Headlines

  • Two Australian men were killed in Yemen in November 2013 in a drone strike along with three known al Qaeda operatives.
  • Iraq has closed the notorious Abu Ghraib prison saying its location had become a "hot zone," however it is unclear if the closure was permanent.
  • A meeting between Israeli and Palestinian negotiators scheduled for Wednesday, which was to focus on extending peace talks, was postponed after an off-duty policeman was killed in the West Bank Monday.
  • Kuwait’s prime minister said a videotape that allegedly shows former senior officials plotting a coup has been "tampered with."

Arguments and Analysis

The Roots of Crisis in Northern Lebanon‘ (Raphael Lefèvre, Carnegie Middle East Center)

"The rise of Sunni extremism in Lebanon, and particularly in Tripoli, is also often explained away as a product of the Syrian crisis. However, although the radicalization of elements of the Syrian opposition undeniably has an impact, this trend has at least as much to do with national, and sometimes even local Lebanese dynamics as well. 

The past decade has borne witness to a growing feeling of socioeconomic and political marginalization on the part of Lebanon’s Sunni community. This leads many Sunnis to turn away from the state and look for alternative sources of support and protection, including joining certain Islamic groups that provide services or working with criminal networks in exchange for money. And this comes at a time when the Shia Islamist party Hezbollah seems to be at its military and political apex."

Algeria’s preordained election prods debate’ (Mansouria Mokhefi, European Council on Foreign Relations)

This election, which everyone agrees is already a done deal, will at least have opened the door for a genuine debate on the country’s future. Will Algeria enter a consensus-driven peaceful transition process towards institutional reform? Or will it see the radical transformation of a structure that many consider obsolete, impermeable, and illegitimate? Indeed, the risks of systemic collapse are greater than ever, and many think that the time has come to effect change not only through a reform from within but through a comprehensive systematic overhaul of the system.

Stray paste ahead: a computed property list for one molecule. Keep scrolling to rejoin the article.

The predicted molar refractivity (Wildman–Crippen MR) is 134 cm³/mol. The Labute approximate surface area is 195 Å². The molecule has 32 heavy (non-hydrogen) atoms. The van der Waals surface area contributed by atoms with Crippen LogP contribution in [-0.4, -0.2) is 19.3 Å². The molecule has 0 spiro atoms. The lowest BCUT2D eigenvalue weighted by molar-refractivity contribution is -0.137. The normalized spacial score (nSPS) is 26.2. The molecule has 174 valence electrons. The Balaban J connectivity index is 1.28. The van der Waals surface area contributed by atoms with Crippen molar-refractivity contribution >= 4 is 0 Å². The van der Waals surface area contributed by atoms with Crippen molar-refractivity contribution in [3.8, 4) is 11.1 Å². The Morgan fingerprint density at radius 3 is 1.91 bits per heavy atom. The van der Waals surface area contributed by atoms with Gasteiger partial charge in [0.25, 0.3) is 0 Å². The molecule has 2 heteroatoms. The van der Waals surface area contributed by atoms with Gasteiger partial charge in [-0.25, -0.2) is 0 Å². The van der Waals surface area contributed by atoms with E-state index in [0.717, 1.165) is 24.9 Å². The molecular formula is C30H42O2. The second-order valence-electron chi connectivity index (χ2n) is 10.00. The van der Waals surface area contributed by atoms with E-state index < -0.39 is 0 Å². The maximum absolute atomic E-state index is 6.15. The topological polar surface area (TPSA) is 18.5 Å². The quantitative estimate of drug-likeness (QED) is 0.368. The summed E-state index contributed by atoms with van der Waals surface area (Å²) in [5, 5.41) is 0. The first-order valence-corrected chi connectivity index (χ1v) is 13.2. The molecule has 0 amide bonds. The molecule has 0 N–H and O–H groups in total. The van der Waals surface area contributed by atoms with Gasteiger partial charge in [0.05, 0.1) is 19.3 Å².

One could also contend that despite minor opposition groups, the status quo remains unshakable in Algeria. Algerians also know that the creation of a vice-presidential office, whether it be held by Abdelmalek Sellal or Ahmed Ouyahia, the two favourites for this new post, is only being created to ensure that the regime can carry on even if president Bouteflika’s health deteriorates severely. Indeed, Algerians are being called upon to cast their ballots for a presidential candidate of their choice even though the result has likely been pre-determined. In reaction the Socialist Forces Front (FFS), the oldest opposition party, is keeping its distance from the elections, calling for neither participation nor boycott, because the 17 April vote ‘is only decisive for the regime’ in power. This will also explain the high abstention rate that is likely to mark the vote."

— Mary Casey

<p>Mary Casey-Baker is the editor of Foreign Policy’s Middle East Daily Brief, as well as the assistant director of public affairs at the Project on Middle East Political Science and assistant editor of The Monkey Cage blog for the Washington Post. </p> Twitter: @casey_mary